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Computers Can Predict Schizophrenia Based on How a Person Talks

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A woman speaking.

Researchers have developed a new algorithmic analysis technique that identifies the disjointed patterns of speech that predict psychosis with 100-percent accuracy.


Disjointed patterns of speech are recognized as a hallmark of schizophrenia, and several studies have found doctors can use such speech patterns to predict whether or not a person will develop psychosis with about 79-percent accuracy.  However, a new algorithmic analysis technique is even better at using speech patterns to predict psychosis.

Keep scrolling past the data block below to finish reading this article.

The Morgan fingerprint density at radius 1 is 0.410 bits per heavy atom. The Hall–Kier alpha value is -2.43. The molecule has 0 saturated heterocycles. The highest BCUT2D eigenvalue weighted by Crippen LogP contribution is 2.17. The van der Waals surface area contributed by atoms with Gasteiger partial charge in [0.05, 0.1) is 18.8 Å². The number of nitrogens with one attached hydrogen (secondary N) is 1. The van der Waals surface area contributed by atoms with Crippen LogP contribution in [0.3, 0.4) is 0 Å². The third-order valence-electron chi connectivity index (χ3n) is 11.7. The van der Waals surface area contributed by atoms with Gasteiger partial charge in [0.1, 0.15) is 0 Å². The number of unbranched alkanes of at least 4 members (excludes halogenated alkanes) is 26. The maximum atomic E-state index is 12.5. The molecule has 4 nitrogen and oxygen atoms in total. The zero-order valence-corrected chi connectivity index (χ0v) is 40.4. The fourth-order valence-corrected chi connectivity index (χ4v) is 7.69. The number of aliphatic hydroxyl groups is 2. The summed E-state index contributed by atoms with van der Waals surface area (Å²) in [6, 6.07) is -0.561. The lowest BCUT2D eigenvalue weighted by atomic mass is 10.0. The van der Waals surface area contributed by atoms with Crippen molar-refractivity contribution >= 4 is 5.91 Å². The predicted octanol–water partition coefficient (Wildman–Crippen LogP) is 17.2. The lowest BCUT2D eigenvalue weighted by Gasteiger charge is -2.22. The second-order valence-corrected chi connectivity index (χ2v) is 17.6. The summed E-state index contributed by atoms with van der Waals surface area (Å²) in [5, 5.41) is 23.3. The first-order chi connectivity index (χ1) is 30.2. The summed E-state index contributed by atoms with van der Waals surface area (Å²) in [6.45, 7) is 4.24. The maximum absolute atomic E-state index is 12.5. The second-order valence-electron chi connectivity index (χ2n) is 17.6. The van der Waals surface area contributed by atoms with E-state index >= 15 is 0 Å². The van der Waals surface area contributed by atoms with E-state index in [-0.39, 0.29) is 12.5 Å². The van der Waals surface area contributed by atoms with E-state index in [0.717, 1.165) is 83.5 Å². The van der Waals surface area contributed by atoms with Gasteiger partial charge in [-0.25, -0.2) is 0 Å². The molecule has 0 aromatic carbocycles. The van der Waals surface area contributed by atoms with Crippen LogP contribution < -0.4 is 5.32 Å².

Researchers at Columbia University, the New York State Psychiatric Institute, and IBM's T.J. Watson Research Center used an automated speech-analysis program to predict, with 100-percent accuracy, whether or not at-risk young people would develop psychosis over the next two-and-a-half years. The program searched transcripts of their interviews with doctors for incidents of disorganized speech.

"In our study, we found that minimal semantic coherence--the flow of meaning from one sentence to the next--was characteristic of those young people at risk who later developed psychosis," says IBM researcher Guillermo Cecchi.  

The study did have limitations--the sample size was only 34 people and it examined only written transcripts.  The researchers hope larger studies and analyses that also take into account other features such as a patient's intonation, volume, and cadence could yield even more revealing results.

From The Atlantic
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